Far-right figures are already claiming to have experienced “censorship” on Truth Social, the social media platform launched on Monday by former President Donald Trump.
Stew Peters, a prominent conspiracy theorist and radio host, lashed out at the new app in a statement on Telegram after he said a post he made was covered by a “sensitive content” notice.
Peters revealed that a post where he called for the execution of government officials had been obscured by the notice. Yet simply clicking “Show Content” on the notice would allow any user to see Peters’ remarks.
While most social media networks could remove such a post altogether, Peters argued that even a sensitive content warning was a step too far.
“I’m ALREADY being censored on Truth Social,” Peters wrote.
The post in question specifically stated that any government employee that allowed “kids to be killed with these dangerous Covid shots, should be put on trial and executed.”
“Free speech isn’t free,” Peters added.
The Daily Dot discovered on Sunday that certain types of content were being flagged by moderators after gaining access to a publicly accessible beta version of Truth Social used exclusively by the app’s developers.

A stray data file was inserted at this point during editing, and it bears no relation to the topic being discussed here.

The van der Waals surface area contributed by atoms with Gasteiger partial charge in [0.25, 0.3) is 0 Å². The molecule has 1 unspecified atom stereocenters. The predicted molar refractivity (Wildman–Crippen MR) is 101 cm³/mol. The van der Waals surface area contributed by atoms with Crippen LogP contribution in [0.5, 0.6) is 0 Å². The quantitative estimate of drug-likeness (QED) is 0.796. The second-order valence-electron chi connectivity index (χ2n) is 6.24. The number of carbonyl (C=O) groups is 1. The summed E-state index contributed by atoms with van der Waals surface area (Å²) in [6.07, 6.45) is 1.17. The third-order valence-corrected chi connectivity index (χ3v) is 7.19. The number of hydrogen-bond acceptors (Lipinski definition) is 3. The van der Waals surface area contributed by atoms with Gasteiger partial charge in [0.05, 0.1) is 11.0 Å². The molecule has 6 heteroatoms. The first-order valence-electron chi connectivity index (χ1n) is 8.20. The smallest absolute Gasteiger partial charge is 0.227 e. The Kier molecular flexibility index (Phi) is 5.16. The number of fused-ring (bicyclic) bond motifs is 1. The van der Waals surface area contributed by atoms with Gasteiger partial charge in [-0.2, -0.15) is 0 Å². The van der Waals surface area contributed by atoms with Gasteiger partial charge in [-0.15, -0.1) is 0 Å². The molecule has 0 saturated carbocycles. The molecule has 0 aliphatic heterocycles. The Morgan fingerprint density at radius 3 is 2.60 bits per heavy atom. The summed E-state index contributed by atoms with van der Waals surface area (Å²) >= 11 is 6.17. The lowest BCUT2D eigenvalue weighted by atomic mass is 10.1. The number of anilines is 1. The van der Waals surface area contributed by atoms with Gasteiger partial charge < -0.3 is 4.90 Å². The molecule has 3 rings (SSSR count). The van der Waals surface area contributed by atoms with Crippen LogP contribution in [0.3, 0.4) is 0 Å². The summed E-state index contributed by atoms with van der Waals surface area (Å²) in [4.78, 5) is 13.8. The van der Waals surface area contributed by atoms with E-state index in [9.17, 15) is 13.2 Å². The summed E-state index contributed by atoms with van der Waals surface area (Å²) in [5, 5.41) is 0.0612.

Moderator accounts designed to teach the platform’s AI how to spot violations were found to be sharing posts containing everything from racial slurs and photos of pornography to calls for violence.
Two posts even specifically called on users to “storm the Capitol,” a suggestion that Truth Social is attempting to block account holders from promoting future violence. The AI was appeared to be being taught how to detect photos of firearms.
Another user who attempted to register an account designed to poke fun at former congressman Devin Nunes, who is currently the CEO of the Trump Media & Technology Group, said he was outright banned on Tuesday.
Truth Social’s attempts to develop a so-called family-friendly platform could ironically cause widespread backlash among his most prominent supporters.
Meanwhile, the launch of the app on Monday was beset by numerous issues including outages, long waitlists, and registration failures.